5th August 2016
RBS has posted a loss of £2bn for the first half of the year with the chief executive Ross McEwan blaming legacy issues. It compares to a £179m loss last year and includes £1.3bn of litigation and conduct costs.
The bank also confirmed that it would no longer separate and list its Williams & Glyn business. It will now sell the 300-branch High Street bank.
The loss was largely due to a £1,193 billion special dividend payment to the government owed from its bailout, and £1,315 million of conduct costs, including PPI provisions. The legacy issues also include litigation related to a £12bn rights issue in 2008 during the financial crisis but also legal issues regarding the sale of mortgage backed securities in the US prior to the onset of the financial crisis.
The bank set aside a further £450 million provision for PPI in the first half of 2016, taking the total cost to the bank up to £4.7 billion.
Helal Miah, investment research analyst at The Share Centre says: “The woes at the Royal Bank of Scotland seem to continue which is reflected in the half year results reported this morning, as the group stated a loss of just over £2bn over the period.
“Investors should note that most of these losses are as a result of it earmarking £1.4bn for law suits and fines whilst £450m of this amount has been set aside for PPI misspelling.
“As well as this, shareholders are suing the company for allegedly misleading them over a rights issue in 2008. No settlement has been reached here but the bank is setting aside £750m.
“Outside of misconduct charges it has incurred restructuring charges of £392m and has, for the time being, ditched plans to separate Williams & Glyn as a standalone bank as creating a separate IT system is proving difficult.
“This latest set of results demonstrates that RBS is still a long way away from being investable. The business is still too complicated, its balance sheet is hard to understand and there are too many ongoing litigation and compensation claims. It must selloff Williams and Glyn soon as part of the EU bailout conditions and it will not be able to pay a dividend before that. However, investors should note that RBS does not seem in a position to pay a dividend for a while anyway.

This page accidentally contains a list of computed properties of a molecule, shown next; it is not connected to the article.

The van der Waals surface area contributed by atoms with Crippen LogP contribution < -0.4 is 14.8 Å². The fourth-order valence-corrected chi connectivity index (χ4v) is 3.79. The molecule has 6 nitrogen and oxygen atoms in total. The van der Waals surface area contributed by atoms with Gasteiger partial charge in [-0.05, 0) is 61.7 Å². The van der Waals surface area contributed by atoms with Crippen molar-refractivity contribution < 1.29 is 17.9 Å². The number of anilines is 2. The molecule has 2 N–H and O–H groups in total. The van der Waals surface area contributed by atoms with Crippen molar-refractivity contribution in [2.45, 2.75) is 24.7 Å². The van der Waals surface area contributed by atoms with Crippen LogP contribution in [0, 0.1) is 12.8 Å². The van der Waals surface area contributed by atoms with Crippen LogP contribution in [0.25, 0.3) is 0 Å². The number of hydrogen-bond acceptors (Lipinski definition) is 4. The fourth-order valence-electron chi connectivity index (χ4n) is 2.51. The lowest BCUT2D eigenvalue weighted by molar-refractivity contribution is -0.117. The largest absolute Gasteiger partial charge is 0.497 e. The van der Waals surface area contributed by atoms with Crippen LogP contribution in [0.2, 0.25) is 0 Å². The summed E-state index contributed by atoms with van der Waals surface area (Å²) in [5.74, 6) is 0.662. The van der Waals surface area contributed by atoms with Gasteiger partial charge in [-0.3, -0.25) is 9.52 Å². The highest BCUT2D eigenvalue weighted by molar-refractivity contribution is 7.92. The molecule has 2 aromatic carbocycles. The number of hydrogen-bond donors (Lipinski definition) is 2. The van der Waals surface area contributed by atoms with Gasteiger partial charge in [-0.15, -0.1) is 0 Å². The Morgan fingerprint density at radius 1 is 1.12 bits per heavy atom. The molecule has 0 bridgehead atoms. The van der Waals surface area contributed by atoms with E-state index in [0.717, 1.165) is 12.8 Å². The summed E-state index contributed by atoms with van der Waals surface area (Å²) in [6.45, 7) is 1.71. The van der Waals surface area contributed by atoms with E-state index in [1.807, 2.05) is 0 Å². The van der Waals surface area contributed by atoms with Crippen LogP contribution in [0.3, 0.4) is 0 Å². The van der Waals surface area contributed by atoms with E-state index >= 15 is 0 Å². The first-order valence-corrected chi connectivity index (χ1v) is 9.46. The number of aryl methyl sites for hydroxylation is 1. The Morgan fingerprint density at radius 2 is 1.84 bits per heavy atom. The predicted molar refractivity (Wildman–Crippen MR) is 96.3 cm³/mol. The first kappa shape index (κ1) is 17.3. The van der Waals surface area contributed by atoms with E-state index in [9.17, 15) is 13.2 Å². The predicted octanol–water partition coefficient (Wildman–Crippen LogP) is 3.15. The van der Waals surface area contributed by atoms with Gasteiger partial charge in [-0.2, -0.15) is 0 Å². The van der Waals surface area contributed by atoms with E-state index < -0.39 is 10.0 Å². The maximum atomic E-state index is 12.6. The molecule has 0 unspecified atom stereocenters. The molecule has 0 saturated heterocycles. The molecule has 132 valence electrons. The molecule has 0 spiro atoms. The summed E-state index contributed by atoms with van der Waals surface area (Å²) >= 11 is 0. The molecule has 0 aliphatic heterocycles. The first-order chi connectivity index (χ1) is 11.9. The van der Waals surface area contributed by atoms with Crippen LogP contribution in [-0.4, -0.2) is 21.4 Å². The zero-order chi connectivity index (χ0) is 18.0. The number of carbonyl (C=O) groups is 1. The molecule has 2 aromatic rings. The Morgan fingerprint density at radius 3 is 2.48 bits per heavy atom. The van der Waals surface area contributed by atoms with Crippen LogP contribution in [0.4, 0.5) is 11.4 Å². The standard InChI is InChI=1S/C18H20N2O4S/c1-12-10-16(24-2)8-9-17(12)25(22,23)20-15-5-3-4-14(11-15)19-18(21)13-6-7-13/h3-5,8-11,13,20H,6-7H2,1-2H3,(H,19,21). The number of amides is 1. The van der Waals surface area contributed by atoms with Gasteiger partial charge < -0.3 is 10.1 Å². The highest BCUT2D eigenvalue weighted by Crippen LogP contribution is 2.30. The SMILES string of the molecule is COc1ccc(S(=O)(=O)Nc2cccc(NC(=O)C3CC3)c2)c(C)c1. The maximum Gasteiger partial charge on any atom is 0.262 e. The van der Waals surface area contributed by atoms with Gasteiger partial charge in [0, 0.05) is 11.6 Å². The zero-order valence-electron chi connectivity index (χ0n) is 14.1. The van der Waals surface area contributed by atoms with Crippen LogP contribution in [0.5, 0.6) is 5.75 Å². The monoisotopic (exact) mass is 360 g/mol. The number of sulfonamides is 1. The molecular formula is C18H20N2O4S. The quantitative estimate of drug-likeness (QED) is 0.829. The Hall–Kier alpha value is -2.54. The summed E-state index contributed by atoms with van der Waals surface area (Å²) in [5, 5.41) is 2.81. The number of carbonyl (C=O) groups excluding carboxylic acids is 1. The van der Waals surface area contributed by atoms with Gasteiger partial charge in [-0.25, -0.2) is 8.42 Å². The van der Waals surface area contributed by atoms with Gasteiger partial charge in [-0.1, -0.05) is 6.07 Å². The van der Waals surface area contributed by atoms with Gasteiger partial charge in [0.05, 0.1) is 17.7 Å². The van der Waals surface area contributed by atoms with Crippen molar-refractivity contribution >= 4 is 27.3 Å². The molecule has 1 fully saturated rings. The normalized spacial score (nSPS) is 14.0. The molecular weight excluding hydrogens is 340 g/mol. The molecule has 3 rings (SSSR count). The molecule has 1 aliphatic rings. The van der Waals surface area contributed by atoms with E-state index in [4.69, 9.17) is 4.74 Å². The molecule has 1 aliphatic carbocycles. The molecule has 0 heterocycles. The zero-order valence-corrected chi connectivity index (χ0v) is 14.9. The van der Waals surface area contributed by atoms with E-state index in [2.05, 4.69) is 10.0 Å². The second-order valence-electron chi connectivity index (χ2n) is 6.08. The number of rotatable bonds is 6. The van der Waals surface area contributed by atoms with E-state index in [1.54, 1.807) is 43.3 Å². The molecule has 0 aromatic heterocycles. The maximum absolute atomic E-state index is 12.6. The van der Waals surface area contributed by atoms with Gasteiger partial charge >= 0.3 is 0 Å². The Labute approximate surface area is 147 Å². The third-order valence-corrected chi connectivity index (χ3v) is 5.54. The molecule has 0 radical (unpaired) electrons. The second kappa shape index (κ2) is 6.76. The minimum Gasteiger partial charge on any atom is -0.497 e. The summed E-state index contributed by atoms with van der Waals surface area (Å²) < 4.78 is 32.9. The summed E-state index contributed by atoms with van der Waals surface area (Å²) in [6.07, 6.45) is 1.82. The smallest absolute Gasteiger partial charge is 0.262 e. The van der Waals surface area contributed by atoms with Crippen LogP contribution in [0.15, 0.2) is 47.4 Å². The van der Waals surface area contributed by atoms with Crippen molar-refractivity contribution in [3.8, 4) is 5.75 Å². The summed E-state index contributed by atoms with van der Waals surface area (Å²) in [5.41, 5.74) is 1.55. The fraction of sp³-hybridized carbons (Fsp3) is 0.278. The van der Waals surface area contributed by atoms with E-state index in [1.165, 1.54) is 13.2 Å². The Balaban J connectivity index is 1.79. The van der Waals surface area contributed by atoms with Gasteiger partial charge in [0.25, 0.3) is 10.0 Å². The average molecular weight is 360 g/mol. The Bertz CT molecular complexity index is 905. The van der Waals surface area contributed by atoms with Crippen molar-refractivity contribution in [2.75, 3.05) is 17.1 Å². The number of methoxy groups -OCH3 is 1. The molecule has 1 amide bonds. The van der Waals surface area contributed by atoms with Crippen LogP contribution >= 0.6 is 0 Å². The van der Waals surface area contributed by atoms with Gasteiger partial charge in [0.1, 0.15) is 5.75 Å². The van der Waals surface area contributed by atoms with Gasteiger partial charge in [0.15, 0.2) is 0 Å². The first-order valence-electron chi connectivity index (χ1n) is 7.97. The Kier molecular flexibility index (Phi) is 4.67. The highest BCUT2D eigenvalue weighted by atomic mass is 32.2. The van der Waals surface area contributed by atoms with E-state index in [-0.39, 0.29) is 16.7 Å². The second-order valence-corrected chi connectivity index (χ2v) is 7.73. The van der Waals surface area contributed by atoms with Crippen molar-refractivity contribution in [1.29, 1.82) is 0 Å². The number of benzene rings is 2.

“With interest rates in the UK falling to new record levels, it is even harder for banks to generate attractive profit levels. RBS is the least attractive amongst the UK listed banks and we don’t see any reason to change our ‘sell’ recommendation. For those interested in the sector, our preference is HSBC due to it being viewed as more conservatively managed with a superior balance sheet and deposits.”
Laith Khalaf, senior analyst, Hargreaves Lansdown says: “RBS has been pushed deep into the red by the costs of former misconduct, chief amongst them PPI compensation, which still casts a long shadow on the UK banking sector. The bank is also bracing itself for the huge costs stemming from a swathe of US litigation for mis-selling mortgage-backed securities in the run up to the financial crisis.
“RBS looks to be taking a sharp turn in its plans to spin off Williams and Glyn, which now appear to be more focused on finding a buyer for the new challenger bank. If they can find a willing counterparty, this could remove a major distraction for RBS, which will let it concentrate on restructuring and simplifying its business.
“Mark Carney’s new cheap lending scheme will help UK banking margins in a falling interest rate environment, though it remains to be seen to what extent the banks play ball in passing lower rates on to borrowers, and indeed what demand there is for further lines of credit against a weakening economic backdrop. Low interest rates and a slowing economy are not good news for the UK banking sector, though RBS is relatively well capitalised, so barring an extreme systemic shock, its issue is one of profitability rather than solvency.”